July 06, 2011
Blog Posted by General Peter W. Chiarelli
I commend the decision of our Commander-in-Chief, President Obama, reversing the long-standing policy of not sending condolence letters to the families of service members who commit suicide while deployed to a combat zone. The greatest regret of my military career was as Commanding General of the 1st Cavalry Division in Iraq in 2004-05.
I lost 169 Soldiers during that year-long deployment. However, the monument we erected at Fort Hood, Texas in memoriam lists 168 names. I approved the request of others not to include the name of the one Soldier who committed suicide. I deeply regret my decision.
The brave individuals who wear the cloth of this great Nation in combat deserve our deepest gratitude. It is remarkable all they have accomplished. I am incredibly proud of them and of their families. That said, they are tired.
The persistent high operational tempo of this war, the terrible things some have seen or experienced in combat, have undoubtedly taken a toll on them. Many are struggling with the ‘invisible wounds’ of this war, including traumatic brain injury, post-traumatic stress, depression and anxiety. Any attempt to characterize these individuals as somehow weaker than others is simply misguided.
Unfortunately, the long-standing stigma associated with these and other behavioral health conditions continues to preclude some from seeking or receiving available help. The United States Army is working very, very hard, in partnership with the National Institute of Mental Health and our sister services, to better understand the challenge of suicide and to do everything we can to effectively reduce the incidence of it across our Force.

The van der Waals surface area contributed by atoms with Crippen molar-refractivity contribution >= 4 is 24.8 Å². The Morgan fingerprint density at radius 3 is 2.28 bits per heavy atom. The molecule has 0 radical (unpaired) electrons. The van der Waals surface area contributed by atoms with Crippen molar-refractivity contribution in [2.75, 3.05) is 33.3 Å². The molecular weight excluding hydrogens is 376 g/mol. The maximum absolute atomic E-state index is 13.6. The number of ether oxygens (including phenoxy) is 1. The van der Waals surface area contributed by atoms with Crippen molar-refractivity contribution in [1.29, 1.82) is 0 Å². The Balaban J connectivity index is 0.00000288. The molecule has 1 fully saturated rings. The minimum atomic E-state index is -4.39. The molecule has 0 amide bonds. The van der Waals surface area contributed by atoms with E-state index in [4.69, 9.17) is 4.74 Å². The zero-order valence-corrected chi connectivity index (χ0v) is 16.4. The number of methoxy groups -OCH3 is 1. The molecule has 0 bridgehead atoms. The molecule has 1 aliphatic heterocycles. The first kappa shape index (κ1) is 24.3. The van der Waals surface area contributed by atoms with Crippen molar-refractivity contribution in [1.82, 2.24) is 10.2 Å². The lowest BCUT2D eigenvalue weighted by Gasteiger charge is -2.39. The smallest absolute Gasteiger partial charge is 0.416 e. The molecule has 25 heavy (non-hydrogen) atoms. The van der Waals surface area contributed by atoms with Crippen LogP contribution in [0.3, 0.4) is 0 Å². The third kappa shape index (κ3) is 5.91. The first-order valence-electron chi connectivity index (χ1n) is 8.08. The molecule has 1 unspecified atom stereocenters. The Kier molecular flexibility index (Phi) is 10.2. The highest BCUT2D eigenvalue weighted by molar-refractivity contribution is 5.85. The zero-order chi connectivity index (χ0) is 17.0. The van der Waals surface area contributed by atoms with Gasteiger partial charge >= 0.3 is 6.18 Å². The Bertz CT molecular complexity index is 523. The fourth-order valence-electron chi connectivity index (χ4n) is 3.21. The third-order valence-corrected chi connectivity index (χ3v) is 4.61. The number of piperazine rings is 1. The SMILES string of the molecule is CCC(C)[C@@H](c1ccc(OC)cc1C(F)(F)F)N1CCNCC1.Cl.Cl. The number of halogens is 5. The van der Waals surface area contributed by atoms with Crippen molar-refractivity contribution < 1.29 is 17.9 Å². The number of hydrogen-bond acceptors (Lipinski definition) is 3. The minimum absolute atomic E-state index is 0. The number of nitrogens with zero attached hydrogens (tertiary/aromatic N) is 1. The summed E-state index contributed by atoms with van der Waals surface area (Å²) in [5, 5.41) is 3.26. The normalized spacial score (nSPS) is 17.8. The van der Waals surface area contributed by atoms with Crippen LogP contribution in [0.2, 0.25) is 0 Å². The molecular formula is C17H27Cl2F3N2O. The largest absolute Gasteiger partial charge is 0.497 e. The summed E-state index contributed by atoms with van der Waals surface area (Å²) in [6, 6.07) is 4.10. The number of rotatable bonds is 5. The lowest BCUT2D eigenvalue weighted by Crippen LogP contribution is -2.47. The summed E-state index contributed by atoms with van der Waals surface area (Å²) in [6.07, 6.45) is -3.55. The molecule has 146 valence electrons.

We remain committed to raising awareness, helping individuals increase their resiliency, while ensuring they have access to the right support services and resources. That said, if we hope to truly have an impact we must continue to do everything we can to eliminate the stigma.
The policy change instituted by President Obama directing that letters of condolence be written to the families of service members who commit suicide while deployed to a combat zone represents a monumental step in this direction.
It acknowledges that the service rendered by these individuals, as well as the service and sacrifices made by their family, deserve the same recognition given to those men and women who die as a result of enemy action. Since the start of the wars in Iraq and Afghanistan nearly a decade ago, over 6,000 men and women have paid the ultimate price for freedom.
Every day we have honored those fallen in combat… now, in accordance with our Commander-in-Chief, we will honor all those who have fallen in service to our great Nation.
General Peter W. Chiarelli is the Vice Chief of Staff of the Army